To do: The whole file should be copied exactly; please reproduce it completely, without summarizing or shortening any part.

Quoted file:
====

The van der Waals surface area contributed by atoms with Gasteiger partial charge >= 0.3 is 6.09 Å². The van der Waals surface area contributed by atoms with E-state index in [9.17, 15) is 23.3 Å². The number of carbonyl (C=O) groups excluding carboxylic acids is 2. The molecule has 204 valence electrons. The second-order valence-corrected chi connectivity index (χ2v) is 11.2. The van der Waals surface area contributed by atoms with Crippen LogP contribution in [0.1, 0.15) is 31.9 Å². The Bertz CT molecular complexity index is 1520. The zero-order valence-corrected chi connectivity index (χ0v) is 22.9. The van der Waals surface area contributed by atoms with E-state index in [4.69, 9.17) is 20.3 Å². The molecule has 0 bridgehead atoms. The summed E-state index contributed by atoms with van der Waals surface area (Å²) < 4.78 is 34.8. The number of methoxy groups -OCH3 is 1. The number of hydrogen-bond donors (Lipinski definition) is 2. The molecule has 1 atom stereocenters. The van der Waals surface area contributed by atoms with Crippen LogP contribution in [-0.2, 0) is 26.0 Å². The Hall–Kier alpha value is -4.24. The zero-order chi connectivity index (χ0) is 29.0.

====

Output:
The van der Waals surface area contributed by atoms with Gasteiger partial charge >= 0.3 is 6.09 Å². The van der Waals surface area contributed by atoms with E-state index in [9.17, 15) is 23.3 Å². The number of carbonyl (C=O) groups excluding carboxylic acids is 2. The molecule has 204 valence electrons. The second-order valence-corrected chi connectivity index (χ2v) is 11.2. The van der Waals surface area contributed by atoms with Crippen LogP contribution in [0.1, 0.15) is 31.9 Å². The Bertz CT molecular complexity index is 1520. The zero-order valence-corrected chi connectivity index (χ0v) is 22.9. The van der Waals surface area contributed by atoms with E-state index in [4.69, 9.17) is 20.3 Å². The molecule has 0 bridgehead atoms. The summed E-state index contributed by atoms with van der Waals surface area (Å²) < 4.78 is 34.8. The number of methoxy groups -OCH3 is 1. The number of hydrogen-bond donors (Lipinski definition) is 2. The molecule has 1 atom stereocenters. The van der Waals surface area contributed by atoms with Crippen LogP contribution in [-0.2, 0) is 26.0 Å². The Hall–Kier alpha value is -4.24. The zero-order chi connectivity index (χ0) is 29.0.